Originally posted March 4, 2009
My son used to call me a superstar. He was 5. I’d reached the ‘superstar’ level of the on-line version of Wheel of Fortune and he was proud of me. Those were the days. He told all of his little friends that I was a superstar and I never tired of hearing it.
Though I still catch glimpses of admiration, affection and even gratitude from my kids, five years have passed and they’re noticing and not appreciating life’s inevitable inequities and limits. I hear more “I hate you’s” than “I love you’s,” these days. Sure, I’m safe, constant and convenient, but still, it’s along way to fall.
“Mom, where’s my book?” Holly called down to the kitchen one chilly morning before school.
“Sorry, honey, I don’t know.”
“Ugh, I hate you!” she scowled, and then ransacked her room while my eyes filled and I poured food into Jake’s bowl. I can always count on the dog for gratitude.
It seems we’ve entered a new frontier, the so-called ‘tween’ years. This period between childhood and the teenaged years, between eight and 13, can be a dynamic time of growth and discovery, but it can also be a potential minefield of confusion and conflict for kids and their parents.
The tip-off for me that we’d entered this phase was that Noah became reluctant to hold my hand in public. Tweeners can swing back and forth between expressing somewhat childish needs, preferences and behaviors and more adult ones. Sometimes it feels like they’re playacting at being adult one moment and retreating back to the familiar comforts of more childlike ways of being in the world the next. They’re testing the waters but still tethered to the shore, so to speak.
Another feature of this phase, for some kids, is a tendency to react with more extreme emotional responses, hence the “I hate you”‘s occasionally levied at me. For some kids this is actually more pronounced during the tween years than even the teen years, as they discern how to modulate their new emotional ranges. Just because this is typical doesn’t mean I’m off the hook, however. Reflecting on my hand in creating frustrating circumstances and acknowledging this to my child, even as I calmly set limits about what I’ll tolerate,can be a powerful bridge-builder – even if I cannot change a frustrating circumstance or limit
The tween years can be trying times for everyone, and sometimes we parents need a pat on the back and to be reminded that what we do matters. So from one beleaguered superstar to another, here’s to you.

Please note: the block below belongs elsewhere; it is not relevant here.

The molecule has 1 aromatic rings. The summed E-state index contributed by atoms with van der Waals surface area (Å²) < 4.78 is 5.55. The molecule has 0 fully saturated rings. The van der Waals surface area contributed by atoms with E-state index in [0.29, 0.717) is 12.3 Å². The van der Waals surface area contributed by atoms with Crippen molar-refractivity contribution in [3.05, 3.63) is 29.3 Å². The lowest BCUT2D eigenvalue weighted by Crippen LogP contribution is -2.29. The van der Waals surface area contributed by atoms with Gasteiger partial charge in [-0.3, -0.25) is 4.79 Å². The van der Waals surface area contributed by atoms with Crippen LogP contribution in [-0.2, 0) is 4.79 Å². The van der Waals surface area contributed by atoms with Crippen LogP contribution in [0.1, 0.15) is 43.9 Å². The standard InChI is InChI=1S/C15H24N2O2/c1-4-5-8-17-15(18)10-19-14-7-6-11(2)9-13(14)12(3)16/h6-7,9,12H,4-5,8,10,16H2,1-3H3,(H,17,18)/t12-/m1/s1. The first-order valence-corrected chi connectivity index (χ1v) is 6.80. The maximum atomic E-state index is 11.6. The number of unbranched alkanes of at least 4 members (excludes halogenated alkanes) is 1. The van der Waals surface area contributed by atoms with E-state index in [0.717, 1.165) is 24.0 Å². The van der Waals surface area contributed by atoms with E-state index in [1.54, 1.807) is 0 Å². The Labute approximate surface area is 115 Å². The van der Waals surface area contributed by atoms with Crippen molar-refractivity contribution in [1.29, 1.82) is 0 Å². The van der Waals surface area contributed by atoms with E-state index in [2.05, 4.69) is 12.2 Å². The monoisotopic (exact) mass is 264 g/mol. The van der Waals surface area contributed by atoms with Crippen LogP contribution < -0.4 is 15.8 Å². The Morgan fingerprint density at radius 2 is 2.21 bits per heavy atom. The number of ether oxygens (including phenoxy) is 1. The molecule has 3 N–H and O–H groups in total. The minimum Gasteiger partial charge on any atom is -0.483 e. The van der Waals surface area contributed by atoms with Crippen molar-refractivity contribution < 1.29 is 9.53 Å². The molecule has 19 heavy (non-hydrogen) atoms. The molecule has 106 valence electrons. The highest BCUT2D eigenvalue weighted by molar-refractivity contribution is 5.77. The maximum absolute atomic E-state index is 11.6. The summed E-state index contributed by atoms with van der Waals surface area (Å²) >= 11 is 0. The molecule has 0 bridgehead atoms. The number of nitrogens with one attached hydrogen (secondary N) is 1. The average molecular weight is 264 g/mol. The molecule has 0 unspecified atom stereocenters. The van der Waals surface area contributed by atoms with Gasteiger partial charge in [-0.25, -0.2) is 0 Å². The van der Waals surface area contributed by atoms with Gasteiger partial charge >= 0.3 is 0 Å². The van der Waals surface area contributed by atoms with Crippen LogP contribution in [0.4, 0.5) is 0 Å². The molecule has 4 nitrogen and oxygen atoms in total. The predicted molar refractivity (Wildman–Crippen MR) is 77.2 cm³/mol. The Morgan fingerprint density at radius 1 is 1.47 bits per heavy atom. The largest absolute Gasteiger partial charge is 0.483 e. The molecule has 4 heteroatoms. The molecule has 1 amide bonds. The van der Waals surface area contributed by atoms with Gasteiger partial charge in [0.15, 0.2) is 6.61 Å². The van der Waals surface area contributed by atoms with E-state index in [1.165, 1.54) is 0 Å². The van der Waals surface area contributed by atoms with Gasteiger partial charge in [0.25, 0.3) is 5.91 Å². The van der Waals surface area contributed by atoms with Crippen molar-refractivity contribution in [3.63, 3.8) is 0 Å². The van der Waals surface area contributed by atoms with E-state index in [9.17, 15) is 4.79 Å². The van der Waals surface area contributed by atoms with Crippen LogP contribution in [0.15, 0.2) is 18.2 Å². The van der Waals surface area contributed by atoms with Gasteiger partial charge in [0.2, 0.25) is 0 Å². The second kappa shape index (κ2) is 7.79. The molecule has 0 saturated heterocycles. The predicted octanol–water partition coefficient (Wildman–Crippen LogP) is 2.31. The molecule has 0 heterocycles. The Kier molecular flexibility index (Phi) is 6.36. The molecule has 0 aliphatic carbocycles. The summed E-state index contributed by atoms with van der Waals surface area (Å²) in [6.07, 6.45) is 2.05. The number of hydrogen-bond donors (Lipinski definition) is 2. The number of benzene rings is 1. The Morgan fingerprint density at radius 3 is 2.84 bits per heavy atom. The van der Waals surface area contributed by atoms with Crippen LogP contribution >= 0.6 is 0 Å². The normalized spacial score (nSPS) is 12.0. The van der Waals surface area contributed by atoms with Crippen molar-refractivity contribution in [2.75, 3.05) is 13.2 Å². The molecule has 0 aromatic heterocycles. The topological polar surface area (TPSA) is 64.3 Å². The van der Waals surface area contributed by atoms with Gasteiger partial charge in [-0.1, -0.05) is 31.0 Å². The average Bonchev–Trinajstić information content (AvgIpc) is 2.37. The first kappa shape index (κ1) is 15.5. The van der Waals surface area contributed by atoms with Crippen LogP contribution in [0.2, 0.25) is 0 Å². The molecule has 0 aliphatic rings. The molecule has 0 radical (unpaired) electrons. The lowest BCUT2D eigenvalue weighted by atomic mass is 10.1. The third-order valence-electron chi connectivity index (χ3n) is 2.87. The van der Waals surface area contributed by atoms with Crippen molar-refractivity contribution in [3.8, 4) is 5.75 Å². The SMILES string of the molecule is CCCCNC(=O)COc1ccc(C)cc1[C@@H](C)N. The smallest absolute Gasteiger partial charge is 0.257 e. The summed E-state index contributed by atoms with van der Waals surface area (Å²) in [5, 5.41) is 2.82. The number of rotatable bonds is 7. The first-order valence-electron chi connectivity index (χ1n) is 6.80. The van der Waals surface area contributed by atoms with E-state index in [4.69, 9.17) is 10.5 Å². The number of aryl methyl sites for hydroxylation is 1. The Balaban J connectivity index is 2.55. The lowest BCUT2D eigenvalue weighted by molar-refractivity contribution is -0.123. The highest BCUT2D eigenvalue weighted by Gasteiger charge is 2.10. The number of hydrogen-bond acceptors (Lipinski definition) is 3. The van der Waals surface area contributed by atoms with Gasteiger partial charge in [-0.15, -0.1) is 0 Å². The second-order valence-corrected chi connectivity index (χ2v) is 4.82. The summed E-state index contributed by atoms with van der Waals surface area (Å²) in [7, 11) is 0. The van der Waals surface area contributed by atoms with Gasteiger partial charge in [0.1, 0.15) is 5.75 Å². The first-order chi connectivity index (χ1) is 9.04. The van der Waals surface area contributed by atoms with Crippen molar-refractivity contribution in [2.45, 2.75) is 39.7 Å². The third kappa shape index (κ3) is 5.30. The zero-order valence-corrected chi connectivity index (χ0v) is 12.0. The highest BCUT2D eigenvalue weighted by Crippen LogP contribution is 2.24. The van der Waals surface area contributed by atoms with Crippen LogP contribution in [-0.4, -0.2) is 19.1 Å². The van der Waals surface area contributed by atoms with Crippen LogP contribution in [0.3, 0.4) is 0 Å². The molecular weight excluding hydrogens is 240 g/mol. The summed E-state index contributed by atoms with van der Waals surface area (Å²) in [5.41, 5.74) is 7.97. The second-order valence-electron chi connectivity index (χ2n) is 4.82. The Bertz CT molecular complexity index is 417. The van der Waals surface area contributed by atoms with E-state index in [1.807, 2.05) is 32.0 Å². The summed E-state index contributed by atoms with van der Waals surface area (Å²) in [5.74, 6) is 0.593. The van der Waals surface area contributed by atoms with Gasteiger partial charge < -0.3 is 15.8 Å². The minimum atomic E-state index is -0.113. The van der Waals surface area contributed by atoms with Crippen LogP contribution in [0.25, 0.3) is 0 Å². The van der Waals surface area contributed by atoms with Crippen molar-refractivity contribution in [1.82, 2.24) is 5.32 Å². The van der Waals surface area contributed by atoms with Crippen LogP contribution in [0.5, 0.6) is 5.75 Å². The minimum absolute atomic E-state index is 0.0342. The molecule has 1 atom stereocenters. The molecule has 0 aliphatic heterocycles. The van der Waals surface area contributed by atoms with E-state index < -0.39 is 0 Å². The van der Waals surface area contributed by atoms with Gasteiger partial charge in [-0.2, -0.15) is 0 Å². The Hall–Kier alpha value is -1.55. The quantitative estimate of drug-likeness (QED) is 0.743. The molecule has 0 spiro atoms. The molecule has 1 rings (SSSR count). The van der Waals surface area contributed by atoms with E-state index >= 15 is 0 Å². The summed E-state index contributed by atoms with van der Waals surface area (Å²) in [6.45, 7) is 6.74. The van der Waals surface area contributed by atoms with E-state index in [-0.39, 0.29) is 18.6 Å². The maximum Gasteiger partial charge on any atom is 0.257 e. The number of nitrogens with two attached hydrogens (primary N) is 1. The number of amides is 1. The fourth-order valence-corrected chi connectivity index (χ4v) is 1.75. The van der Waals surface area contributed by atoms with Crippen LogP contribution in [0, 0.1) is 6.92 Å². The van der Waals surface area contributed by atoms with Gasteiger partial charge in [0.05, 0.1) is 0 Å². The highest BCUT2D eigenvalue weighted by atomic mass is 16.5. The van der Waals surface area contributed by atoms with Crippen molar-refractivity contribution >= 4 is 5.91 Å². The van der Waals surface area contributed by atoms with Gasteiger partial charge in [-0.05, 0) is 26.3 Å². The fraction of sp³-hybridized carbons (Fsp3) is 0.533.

You are a superstar-even in your less stellar moments, moms and dads-because you’re there for your kids. When they were small you could recite every word of their favorite books, knew just how to rock them to sleep and didn’t mind the dampness on your shirt from your baby’s breath. You still pause to drop pebbles into puddles, can turn a meltdown around on a dime and, when you’re at your best, you’re a keeper of wonder for your kids. You help them with their homework, make sure they brush their teeth, and show up to cheer ’til long after your throat hurts, the sun sets and your backside aches from the bleachers.
You’ve learned that one-size-fits-all approaches to parenting often miss the mark, and that sometimes all you can do is just grab your children, prickly scowls and all, and pull them close for a quick squeeze and an “I love you, I’m proud of you.” Don’t be fooled by their squirms, though. It matters and they hear you, even if they don’t want to let on.
You’re willing to make the difficult, sometimes unpopular decisions, and in those tough moments when your most important job feels like a thankless one, you bear in mind that ‘this too shall pass.’ But not too quickly, please, because far too soon there will come a day when your little boy with his endearing rat’s nest of a head won’t be home to plead for a later bedtime and your other little darling won’t be around to make your head spin by shouting demands down the stairs one minute and sneaking up on you for a snuggle the next.
Ah, there’s the rub.
- Tweeners are not ready for teenagers’ responsibilities. Resist the temptation to leave them home alone or to allow them to cruise the mall unsupervised or date.
- Expect respect and teach your children how to manage their moods in healthy and appropriate ways and remember: your example is their best teacher.
- Keep the conversation going by asking open-ended questions that can’t be answered with a “yes” or a “no.”
- Continue to offer opportunities for more “childish” experiences as your child is open to them: watch G-rated movies together, wrestle together and allow transitional objects like a favorite blankie or toy to have a place in his life.
- Keep your eyes peeled for those moments when your child does want to be close, and allow him to express affection on his terms. When he does, ‘stop, drop (everything) and roll’ with it!